Last week, the LIV Golf Invitational Series, as the Saudi-funded league is known, announced eight golf courses, including Trump’s course, that were willing to host its tournaments.
After last year’s Capitol riot, the PGA announced it was pulling its 2022 PGA Championship out of the same Trump course.
The lucrative new tournament comes on the heels of Trump’s sweetheart relationship with the Saudis when he was in the White House. He once gushed at a campaign rally in 2015 that he liked the Saudis “very much” because they do business with him and spend millions to buy apartments from him.
Trump refused to criticize Saudi Crown Prince Mohammed bin Salman even after American intelligence determined the prince ordered the brutal 2018 murder and dismemberment of Saudi dissident and Washington Post journalist Jamal Khashoggi.
“I saved his ass,” Trump said of the crown prince last year in an interview with Washington Post journalist Bob Woodward that’s cited in his book “Rage.” “I was able to get Congress to leave him alone.”
Bin Salman “will always say that he didn’t do it,” Trump told Woodward. “He says that to everybody. Frankly I’m happy that he says that.”
Trump also agreed to a controversial, massive deal to sell $8 million in weapons to the Saudis.
The Saudi-backed golf league has been blasted as a strategy to sanitize the image of the autocratic royal leaders of the nation where an astonishing 81 prisoners were executed in a single day earlier this month.
U.S. Hall of Fame golfer Phil Mickelson said last month that he planned to participate in the Saudi-funded tournaments, telling author Alan Shipnuck it was “a once-in-a-lifetime opportunity to reshape how the PGA Tour operates.”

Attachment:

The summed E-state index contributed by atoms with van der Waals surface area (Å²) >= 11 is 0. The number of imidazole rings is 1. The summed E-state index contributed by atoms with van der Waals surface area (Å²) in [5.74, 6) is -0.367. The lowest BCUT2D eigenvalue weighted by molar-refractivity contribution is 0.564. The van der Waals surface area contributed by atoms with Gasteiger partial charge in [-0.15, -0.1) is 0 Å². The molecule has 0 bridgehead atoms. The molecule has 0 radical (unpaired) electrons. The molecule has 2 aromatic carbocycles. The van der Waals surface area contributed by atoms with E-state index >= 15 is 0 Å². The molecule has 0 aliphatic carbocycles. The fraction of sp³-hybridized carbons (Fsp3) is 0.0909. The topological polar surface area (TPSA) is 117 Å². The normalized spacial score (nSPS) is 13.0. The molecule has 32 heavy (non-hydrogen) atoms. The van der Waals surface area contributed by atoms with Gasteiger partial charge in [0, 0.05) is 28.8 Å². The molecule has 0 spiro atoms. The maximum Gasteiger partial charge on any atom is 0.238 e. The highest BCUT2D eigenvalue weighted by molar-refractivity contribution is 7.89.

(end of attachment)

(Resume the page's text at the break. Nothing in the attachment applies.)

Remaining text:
Mickelson said he’d work with the Saudis, even though representatives of the government were “scary motherf*ckers.”
“We know they killed [Washington Post journalist and U.S. resident Jamal] Khashoggi and have a horrible record on human rights,” Mickelson told Shipnuck in an interview for his upcoming book “Phil: The Rip-Roaring (and Unauthorized!) Biography of Golf’s Most Colorful Superstar.”
Mickelson added: “They execute people over there for being gay.”
Mickelson said in a statement later that he deeply regretted his “reckless” remarks. “I offended people, and I am deeply sorry for my choice of words,” he said.
Organizers of the Saudi-backed league, which will be part of the Asian Tour, said last month they already had commitments from 20 players to participate.
The planned new circuit will reportedly be funded by Saudi Arabia’s sovereign wealth fund, estimated to be worth some $500 billion.